Most people’s journey to a depression diagnosis starts with a physical exam by the patient’s regular health care provider. Your doctor will likely perform a physical exam that is intended to rule out other medical causes for your symptoms; these exams tend to focus on the neurological and endocrine systems, which are most likely to cause symptoms similar to depression. For example, hypothyroidism, which is characterized by an underactive thyroid gland, is a very common medical condition that can cause symptoms similar to depression. Hyperthyroidism, or an overactive thyroid gland, as well as Cushing’s disease, which affects the adrenal gland, can also cause symptoms of depression. 

People can also experience depressive symptoms as a result of neurological conditions, including:

  • Tumors in the central nervous system
  • Multiple sclerosis
  • Syphilis
  • Head trauma
  • Stroke
  • Different types of cancer

Medication check

Your health care professional will also need to know the types of medications you are taking in order to determine if any of them might be causing your symptoms. Medications like prednisone, a steroid used to treat diseases like asthma and rheumatoid arthritis, are associated with depressive symptoms, as are amphetamines, some of which are taken for control of attention deficit hyperactivity disorder (ADHD) symptoms. Your doctor will also need to know if you use any type of illegal or over the counter drugs, as appetite suppressants, amphetamine street drugs, and illegal steroids can all cause depression when a patient stops using them.

Lab tests

Although most cases of depression can be diagnosed by performing a physical exam, checking the patient’s medication list, and discussing symptoms, sometimes lab tests are needed in order to rule out other causes of depressive symptoms. In these cases, your doctor will draw blood to check for conditions like anemia, vitamin D deficiency, calcium deficiency, and abnormal thyroid function. Other lab work that is performed less commonly to check for causes of depression includes blood work to evaluate liver function, kidney function, and electrolyte levels, as well as screen for toxicology levels. 

Other testing

If your doctor suspects a physical health condition may be causing your depressive symptoms, they may order other tests, including an MRI or CT scan of the brain to rule out serious issues like a brain tumor, an electrocardiogram (ECG) to rule out heart problems, or an electroencephalogram (EEG) to check for abnormal brain activity. However, it is not often that these tests are performed.

Screening test

After all, physical causes of depression have been eliminated as the reason for your symptoms, your doctor will perform a depression screening test. This screening is typically performed after your doctor has heard about your symptoms and your mood and has a thorough understanding of how they are currently impacting your life. 

A depression screening test includes questions that are specifically used to identify depression in patients. A screening most commonly starts with two questions:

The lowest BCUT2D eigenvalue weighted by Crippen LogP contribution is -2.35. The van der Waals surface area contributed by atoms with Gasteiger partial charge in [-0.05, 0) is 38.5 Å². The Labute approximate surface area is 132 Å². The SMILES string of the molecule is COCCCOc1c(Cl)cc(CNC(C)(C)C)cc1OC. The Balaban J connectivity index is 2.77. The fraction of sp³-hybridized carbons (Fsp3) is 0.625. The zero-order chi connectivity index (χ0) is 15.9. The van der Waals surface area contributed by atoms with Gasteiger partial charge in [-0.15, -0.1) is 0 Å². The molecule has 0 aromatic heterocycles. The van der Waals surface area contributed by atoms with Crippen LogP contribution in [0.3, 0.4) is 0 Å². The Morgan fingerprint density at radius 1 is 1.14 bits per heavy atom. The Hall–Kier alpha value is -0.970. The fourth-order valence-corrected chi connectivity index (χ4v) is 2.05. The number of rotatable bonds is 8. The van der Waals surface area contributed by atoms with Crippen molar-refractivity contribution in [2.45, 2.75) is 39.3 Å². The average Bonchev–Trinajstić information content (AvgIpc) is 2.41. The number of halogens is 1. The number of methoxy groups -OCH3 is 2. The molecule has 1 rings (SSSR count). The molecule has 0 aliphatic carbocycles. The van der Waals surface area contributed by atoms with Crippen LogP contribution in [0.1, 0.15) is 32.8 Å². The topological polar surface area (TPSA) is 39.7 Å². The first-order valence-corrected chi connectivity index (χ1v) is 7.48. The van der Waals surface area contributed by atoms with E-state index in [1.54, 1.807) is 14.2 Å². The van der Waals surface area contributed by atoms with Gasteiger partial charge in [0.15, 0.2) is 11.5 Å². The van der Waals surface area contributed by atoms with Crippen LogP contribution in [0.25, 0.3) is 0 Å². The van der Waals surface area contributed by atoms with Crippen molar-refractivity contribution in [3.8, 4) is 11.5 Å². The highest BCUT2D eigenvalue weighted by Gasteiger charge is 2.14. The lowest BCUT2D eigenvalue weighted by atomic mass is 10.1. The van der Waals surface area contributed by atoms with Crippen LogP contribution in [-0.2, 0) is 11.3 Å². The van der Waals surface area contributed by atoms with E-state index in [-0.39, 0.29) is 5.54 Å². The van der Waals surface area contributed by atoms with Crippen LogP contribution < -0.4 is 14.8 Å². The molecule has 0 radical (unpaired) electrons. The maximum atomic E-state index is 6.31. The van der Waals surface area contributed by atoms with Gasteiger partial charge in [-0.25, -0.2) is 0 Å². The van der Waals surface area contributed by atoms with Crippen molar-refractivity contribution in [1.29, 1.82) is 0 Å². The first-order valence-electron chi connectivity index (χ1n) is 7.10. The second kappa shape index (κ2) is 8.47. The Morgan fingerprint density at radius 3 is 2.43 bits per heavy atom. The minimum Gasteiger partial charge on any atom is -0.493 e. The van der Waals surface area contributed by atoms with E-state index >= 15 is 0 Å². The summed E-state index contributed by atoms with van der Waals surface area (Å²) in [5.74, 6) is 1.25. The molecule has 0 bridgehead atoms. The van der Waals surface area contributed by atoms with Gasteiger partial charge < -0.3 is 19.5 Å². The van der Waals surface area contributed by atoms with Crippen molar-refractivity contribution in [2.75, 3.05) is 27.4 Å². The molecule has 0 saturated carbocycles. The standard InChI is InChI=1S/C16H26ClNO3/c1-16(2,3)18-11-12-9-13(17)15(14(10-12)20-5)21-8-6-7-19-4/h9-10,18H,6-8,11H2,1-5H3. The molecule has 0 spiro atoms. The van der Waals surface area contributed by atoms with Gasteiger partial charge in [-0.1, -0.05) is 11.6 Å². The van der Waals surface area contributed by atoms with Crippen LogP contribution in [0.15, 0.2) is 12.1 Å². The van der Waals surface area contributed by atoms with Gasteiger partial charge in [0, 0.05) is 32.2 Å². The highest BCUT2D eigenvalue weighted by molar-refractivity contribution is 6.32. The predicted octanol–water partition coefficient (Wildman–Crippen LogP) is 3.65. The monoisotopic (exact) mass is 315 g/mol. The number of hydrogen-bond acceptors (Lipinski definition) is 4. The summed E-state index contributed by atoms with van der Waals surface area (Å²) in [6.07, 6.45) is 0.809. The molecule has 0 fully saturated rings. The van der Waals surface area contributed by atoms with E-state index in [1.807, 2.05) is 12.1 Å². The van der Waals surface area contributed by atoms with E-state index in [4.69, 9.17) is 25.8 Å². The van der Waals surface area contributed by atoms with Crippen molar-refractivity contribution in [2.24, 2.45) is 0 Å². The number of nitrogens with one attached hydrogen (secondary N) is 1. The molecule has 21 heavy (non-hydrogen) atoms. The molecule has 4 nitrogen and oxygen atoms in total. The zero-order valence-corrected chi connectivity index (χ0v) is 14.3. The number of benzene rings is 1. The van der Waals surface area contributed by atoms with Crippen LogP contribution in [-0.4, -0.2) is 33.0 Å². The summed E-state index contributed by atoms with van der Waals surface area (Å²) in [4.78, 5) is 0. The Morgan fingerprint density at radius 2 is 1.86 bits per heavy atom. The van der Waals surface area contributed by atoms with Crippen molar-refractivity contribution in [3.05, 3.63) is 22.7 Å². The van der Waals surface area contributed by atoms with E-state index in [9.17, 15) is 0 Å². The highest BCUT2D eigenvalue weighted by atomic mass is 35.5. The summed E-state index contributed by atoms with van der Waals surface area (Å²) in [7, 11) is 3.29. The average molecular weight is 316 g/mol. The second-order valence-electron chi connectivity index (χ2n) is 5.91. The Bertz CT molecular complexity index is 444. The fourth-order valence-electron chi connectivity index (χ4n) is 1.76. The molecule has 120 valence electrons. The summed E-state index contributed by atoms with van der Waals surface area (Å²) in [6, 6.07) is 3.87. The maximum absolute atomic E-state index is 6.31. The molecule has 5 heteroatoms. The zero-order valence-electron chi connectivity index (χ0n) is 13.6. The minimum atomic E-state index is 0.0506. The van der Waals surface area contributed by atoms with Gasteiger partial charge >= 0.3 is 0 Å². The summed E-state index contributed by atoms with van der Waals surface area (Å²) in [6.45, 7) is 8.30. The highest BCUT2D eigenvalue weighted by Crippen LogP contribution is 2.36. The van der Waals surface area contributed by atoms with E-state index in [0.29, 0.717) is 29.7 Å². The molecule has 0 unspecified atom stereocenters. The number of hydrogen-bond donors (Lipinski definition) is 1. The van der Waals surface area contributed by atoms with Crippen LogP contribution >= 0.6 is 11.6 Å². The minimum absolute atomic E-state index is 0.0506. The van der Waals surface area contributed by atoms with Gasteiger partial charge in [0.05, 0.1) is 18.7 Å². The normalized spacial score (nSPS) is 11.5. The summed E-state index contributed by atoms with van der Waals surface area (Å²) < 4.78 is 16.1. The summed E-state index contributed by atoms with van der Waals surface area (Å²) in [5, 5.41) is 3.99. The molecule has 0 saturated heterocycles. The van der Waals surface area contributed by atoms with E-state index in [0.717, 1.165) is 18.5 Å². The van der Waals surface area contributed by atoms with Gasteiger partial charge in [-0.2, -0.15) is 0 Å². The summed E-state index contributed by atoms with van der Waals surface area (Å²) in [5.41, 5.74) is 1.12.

1. During the past month, have you been bothered by feeling down, depressed, or hopeless?
  2. During the past month, have you been bothered by little interest or pleasure in doing things?

If your answers to the above questions are affirmative, your doctor may decide to ask additional screening questions to confirm a diagnosis of depression. However, if your answer to these questions are negative, it is likely that your symptoms are caused by something other than depression. Additional screening and self-assessments that are performed to confirm or rule out depression in patients may include:

  • Patient Health Questionnaire
  • Zung Self-Rating Depression Scale
  • Hamilton Rating Scale for Depression
  • Beck Depression Inventory
  • Center for Epidemiologic Studies – Depression Scale

Sometimes, answering the questions on these screening tests honestly can make you feel uncomfortable. Screening questions may include sensitive topics like sexual dysfunction, suicide prevention, cognition, and more. However, in order for your physician to make an accurate diagnosis and provide you with the most appropriate treatment possible, it is essential that you answer all questions as honestly as possible. 

If your general practitioner believes that you have depression, he or she may choose to prescribe antidepressant medication or refer you to a  mental health professional for further evaluation and medical treatment. Remember, a diagnosis of depression is not a life sentence, and depression can be effectively treated. 

If you’re not comfortable discussing this with your primary care physician, or if you’re looking for an option that’s a little more discreet and a lot more affordable, YANA is here to help

YANA is an online mental health clinic equipped with the tools to provide discreet, affordable, online mental health consultations and care, all from the comfort of your own home. With a fleet of expert doctors ready to get your mental wellness back in shape, all it takes is to register and get started, and you’ll be well on your way to a long-term treatment plan, with or without prescription medication, to help you figure out what exactly is going on, and what options you have to fix it. 

Mental wellness should be accessible to all, so get started with YANA today and see what they can do to get you your fair share of peace of mind. 

Sources:

https://www.psychiatry.org/patients-families/depression/what-is-depression

https://www.webmd.com/depression/guide/depression-tests

https://www.webmd.com/depression/guide/depression-diagnosis#1

https://depression.org.nz/is-it-depression-anxiety/self-test/